Exploring the multi-level map practically begs you to find all the secrets, and will eventually lead you to a clever touch – one that I enjoyed immensely. You see, in SuperEpic certain rooms have a laser blocking the way, with a keypad nearby. On the wall of the room is a QR code, which if you scan it with your phone loads a RegnantCorp mini game. Beating these games gives you the code to put into the keypad, and adds another layer to the game. The mini games are simple enough, but are quite good fun, especially the one that seems to be modelled on the classic Frogger. This is a neat little idea that adds to the fun, and ensures that you will very much look forward to finding these rooms.
The other thing that exploration leads to is a classic boss fight encounter. Some of these enemies are huge mechanical beings, whilst others come in the form of a rat being carried around a room on a palanquin borne by her “slaves”. Each has a pattern to learn and exploit, and they are a good challenge to boot.
The look of SuperEpic: The Entertainment War is also decidedly retro, and boasts some very pretty sprites. With the graphics being fairly simple, the game engine doesn’t have to do very much heavy lifting, and as such the game runs at a great speed, scrolling smoothly no matter how busy the screen gets. And believe me, it will get very busy indeed as RegnantCorp’s legions of pigs and other assorted animals try to bring your adventure to an end. Even some of the run of the mill enemies are more than capable of ruining your entire day, and so caution is always advised before engaging in fisticuffs.
Thankfully there aren’t many niggles with this game. One slight annoyance though is the need to manually save, by finding a toilet in the level. Now, this is probably just because I’ve been made soft by autosaves, but if you find your way to a boss without finding a toilet, which is possible, getting beaten means practically going back to the start of the level. Also, if you quit out before saving, the progress is only saved up till the last potty break. I found this out the hard way, after beating the first boss and clearing half the second level: when I restarted the game it put me back to before the boss fight, and many bad words were said.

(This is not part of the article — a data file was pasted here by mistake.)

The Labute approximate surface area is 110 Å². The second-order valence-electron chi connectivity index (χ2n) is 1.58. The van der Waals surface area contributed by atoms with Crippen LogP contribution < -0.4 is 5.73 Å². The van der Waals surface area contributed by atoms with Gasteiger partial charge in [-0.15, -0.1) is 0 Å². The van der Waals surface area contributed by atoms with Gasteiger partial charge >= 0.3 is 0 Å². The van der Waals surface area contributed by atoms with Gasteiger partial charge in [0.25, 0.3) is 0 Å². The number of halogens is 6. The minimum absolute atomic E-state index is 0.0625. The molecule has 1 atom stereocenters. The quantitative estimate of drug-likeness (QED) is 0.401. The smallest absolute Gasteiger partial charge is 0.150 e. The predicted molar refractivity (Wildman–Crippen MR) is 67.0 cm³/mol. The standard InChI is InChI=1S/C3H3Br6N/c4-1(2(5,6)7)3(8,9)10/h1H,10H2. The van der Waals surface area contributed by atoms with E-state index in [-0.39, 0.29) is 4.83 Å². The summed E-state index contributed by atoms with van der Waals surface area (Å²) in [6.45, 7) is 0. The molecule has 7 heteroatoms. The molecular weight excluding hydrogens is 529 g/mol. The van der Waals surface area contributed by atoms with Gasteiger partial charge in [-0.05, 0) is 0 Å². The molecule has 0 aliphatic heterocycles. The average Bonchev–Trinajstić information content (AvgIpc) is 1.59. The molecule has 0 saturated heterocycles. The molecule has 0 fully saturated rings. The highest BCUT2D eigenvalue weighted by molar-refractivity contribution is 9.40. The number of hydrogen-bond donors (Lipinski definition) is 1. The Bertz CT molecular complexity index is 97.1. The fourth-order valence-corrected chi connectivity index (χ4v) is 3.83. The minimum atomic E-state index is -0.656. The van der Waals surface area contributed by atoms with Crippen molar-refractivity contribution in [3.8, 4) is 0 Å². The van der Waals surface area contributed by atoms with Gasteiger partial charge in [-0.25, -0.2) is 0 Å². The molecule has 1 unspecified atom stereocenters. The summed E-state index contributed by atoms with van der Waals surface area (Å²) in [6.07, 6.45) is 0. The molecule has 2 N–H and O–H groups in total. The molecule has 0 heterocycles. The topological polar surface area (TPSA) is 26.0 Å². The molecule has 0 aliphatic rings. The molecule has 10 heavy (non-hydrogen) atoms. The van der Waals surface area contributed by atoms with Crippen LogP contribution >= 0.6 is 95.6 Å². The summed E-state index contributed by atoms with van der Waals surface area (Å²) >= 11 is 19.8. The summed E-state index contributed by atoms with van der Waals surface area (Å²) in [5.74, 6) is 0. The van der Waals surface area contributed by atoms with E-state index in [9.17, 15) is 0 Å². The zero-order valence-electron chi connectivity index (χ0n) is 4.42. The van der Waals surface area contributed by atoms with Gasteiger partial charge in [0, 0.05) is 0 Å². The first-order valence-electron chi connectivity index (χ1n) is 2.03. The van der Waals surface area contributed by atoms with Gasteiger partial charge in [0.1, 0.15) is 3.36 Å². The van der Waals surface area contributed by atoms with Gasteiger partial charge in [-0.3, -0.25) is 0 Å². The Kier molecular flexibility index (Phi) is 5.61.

Unfortunately one further annoyance is that you can get stuck in a damage loop, which is never good. There are certain pigs that bounce around on exercise balls, and are a pain to take out as they bounce erratically. In the second boss fight, I managed to get stuck between two of these pigs, with a platform above me and couldn’t break out, dying in the process. This felt somewhat unfair to be honest, but I just had to suck it up and crack on.
While I’m being critical though, the timings of some of the purchasable moves are a little strange, requiring a held button rather than a press. In the middle of a boss fight all pretence at combos tends to go out the window, instead seeing you flail around like a toddler mid-tantrum. The special moves could certainly be simpler to access.
All in all though and SuperEpic: The Entertainment Wars on Xbox One is a good experience. The Metroidvania hooks of exploration and new abilities, leading to further exploration, are all present and correct, and most importantly it’s great fun to play. It’s full of nice touches and humour, moving along at a cracking pace, and minor annoyances aside is a game I can recommend. So saddle up and go save the world of video games!